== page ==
That’s why we need to define a helper function, frame_form, that will convert these <0..1> values into actual pixel positions

def frame_norm(frame, bbox):
    return (np.array(bbox) * np.array([*frame.shape[:2], *frame.shape[:2]])[::-1]).astype(int)

Consuming the results

Having everything prepared, we are ready to start out main program loop

while True:
  # ...

Now, inside this loop, first thing to do is fetching latest results from both nn node and color camera

in_rgb = q_rgb.tryGet()
in_nn = q_nn.tryGet()

The tryGet method returns either the latest result or None if the queue is empty.

Results, both from rgb camera or neural network, will be delivered as 1D arrays, so both of them will require transformations to be useful for display (we have already defined one of the transformations needed - the frame_norm function)

First up, if we receive a frame from rgb camera, we need to convert it from 1D array into HWC form (HWC stands for Height Width Channels, so 3D array, with first dimension being width, second height, and third the color channel)

if in_rgb is not None:
    shape = (3, in_rgb.getHeight(), in_rgb.getWidth())
    frame = in_rgb.getData().reshape(shape).transpose(1, 2, 0).astype(np.uint8)
    frame = np.ascontiguousarray(frame)

Second, the neural network results will also need transformations. These are also returned as a 1D array, but this time the array has a fixed size (constant, no matter how many results the neural network has actually produced). Actual results in array are followed with -1 and then filled to meet the fixed size with 0. One results has 7 fields, each being respectively image_id, label, confidence, x_min, y_min, x_max, y_max. We will want only the last four values (being the bounding box), but we’ll also filter out the ones which confidence is below a certain threshold - it can be anywhere between <0..1>, and for this example we will use 0.8 threshold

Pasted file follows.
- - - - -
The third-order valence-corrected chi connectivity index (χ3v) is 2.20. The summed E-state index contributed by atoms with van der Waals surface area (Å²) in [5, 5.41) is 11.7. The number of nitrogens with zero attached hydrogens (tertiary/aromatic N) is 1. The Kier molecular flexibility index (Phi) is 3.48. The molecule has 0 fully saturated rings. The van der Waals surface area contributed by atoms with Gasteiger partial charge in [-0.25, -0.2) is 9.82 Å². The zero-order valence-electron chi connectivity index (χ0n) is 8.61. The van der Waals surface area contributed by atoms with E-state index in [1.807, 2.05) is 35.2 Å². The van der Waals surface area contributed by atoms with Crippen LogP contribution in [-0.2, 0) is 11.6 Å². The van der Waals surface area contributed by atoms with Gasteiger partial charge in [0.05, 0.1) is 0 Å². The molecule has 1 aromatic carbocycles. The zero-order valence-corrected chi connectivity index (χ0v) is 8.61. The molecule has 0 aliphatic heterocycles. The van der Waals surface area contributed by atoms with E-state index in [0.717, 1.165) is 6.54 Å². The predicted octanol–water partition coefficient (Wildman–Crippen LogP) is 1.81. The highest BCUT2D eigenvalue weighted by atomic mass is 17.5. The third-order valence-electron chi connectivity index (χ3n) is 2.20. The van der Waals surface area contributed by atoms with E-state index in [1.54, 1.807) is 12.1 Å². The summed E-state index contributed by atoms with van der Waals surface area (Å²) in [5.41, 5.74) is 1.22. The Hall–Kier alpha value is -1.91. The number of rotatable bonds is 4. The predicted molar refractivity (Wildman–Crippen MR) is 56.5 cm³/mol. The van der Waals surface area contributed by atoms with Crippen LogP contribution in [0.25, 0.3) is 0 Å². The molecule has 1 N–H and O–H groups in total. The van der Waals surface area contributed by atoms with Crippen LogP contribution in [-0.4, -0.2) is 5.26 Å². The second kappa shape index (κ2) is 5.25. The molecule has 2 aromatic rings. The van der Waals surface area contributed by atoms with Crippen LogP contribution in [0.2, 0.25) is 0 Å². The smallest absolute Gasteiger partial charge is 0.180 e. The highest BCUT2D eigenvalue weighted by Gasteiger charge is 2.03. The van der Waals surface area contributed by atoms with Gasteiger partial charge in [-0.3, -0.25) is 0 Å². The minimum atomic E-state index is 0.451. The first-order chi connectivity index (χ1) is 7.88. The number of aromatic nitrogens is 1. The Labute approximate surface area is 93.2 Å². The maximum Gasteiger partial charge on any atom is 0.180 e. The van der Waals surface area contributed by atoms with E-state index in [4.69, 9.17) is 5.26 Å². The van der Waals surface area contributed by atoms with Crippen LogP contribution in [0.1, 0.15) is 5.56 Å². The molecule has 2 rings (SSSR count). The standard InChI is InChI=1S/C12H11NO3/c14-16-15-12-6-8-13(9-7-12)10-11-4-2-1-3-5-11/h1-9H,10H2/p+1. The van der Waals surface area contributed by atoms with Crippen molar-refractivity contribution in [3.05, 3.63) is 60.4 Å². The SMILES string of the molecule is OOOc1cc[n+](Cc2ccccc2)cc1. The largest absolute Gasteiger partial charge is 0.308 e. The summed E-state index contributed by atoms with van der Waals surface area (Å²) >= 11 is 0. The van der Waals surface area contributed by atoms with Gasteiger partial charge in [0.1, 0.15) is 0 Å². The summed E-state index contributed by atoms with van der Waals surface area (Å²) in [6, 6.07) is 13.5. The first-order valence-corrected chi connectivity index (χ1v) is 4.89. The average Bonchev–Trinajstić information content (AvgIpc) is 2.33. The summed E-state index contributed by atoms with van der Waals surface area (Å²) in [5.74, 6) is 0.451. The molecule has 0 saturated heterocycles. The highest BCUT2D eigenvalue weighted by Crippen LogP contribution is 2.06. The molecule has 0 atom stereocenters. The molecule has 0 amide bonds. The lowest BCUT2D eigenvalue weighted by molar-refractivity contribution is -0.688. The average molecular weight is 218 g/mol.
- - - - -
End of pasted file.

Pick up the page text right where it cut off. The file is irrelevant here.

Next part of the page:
if in_nn is not None:
    bboxes = np.array(in_nn.getFirstLayerFp16())
    bboxes = bboxes[:np.where(bboxes == -1)[0][0]]
    bboxes = bboxes.reshape((bboxes.size // 7, 7))
    bboxes = bboxes[bboxes[:, 2] > 0.8][:, 3:7]

To better understand this flow, let’s take an example. Let’s assume the np.array(in_nn.getFirstLayerFp16()) returns the following array

[0, 15, 0.99023438, 0.45556641, 0.34399414  0.88037109, 0.9921875, 0, 15, 0.98828125, 0.03076172, 0.23388672, 0.60205078, 1.0078125, -1, 0, 0, 0, ...]

First operation, bboxes[:np.where(bboxes == -1)[0][0]], removes the trailing zeros from the array, so now the bbox array will look like this

[0, 15, 0.99023438, 0.45556641, 0.34399414  0.88037109, 0.9921875, 0, 15, 0.98828125, 0.03076172, 0.23388672, 0.60205078, 1.0078125]

Second one - bboxes.reshape((bboxes.size // 7, 7)), reshapes the 1D array into 2D array - where each row is a separate result

[
  [0, 15, 0.99023438, 0.45556641, 0.34399414  0.88037109, 0.9921875],
  [0, 15, 0.98828125, 0.03076172, 0.23388672, 0.60205078, 1.0078125]
]

Last one - bboxes = bboxes[bboxes[:, 2] > 0.8][:, 3:7] - will filter the results based on the confidence column (3rd one, with index 2) to be above a defined threshold (0.8) - and from these results, it will only take the last 4 columns being the bounding boxes. Since both our results have a very high confidence (0.99023438 and 0.98828125 respectively), they won’t be filtered, and the final array will look like this

[
  [0.45556641, 0.34399414  0.88037109, 0.9921875],
  [0.03076172, 0.23388672, 0.60205078, 1.0078125]
]

Display the results

Up to this point, we have all our results consumed from the DepthaI device, and only thing left is to actually display them.

if frame is not None:
    for raw_bbox in bboxes:
        bbox = frame_norm(frame, raw_bbox)
        cv2.rectangle(frame, (bbox[0], bbox[1]), (bbox[2], bbox[3]), (255, 0, 0), 2)
    cv2.imshow("preview", frame)

You can see here the usage of frame_norm we defined earlier for bounding box coordinates normalization. By using cv2.rectangle we draw a rectangle on the rgb frame as an indicator where the face position is, and then we display the frame using cv2.imshow

Finally, we add a way to terminate our program (as it’s running inside an infinite loop). We will use cv2.waitKey method, that waits for a key to be pressed by user - in our case, we want to break out of the loop when user presses q key

if cv2.waitKey(1) == ord('q'):
    break

Running the example

Putting it all together, only thing left to do is to run the file we’ve prepared in this tutorial and see the results

python3 hello_world.py

You’re on your way! You can find the complete code for this tutorial on GitHub.

Got questions?

We’re always happy to help with code or other questions you might have.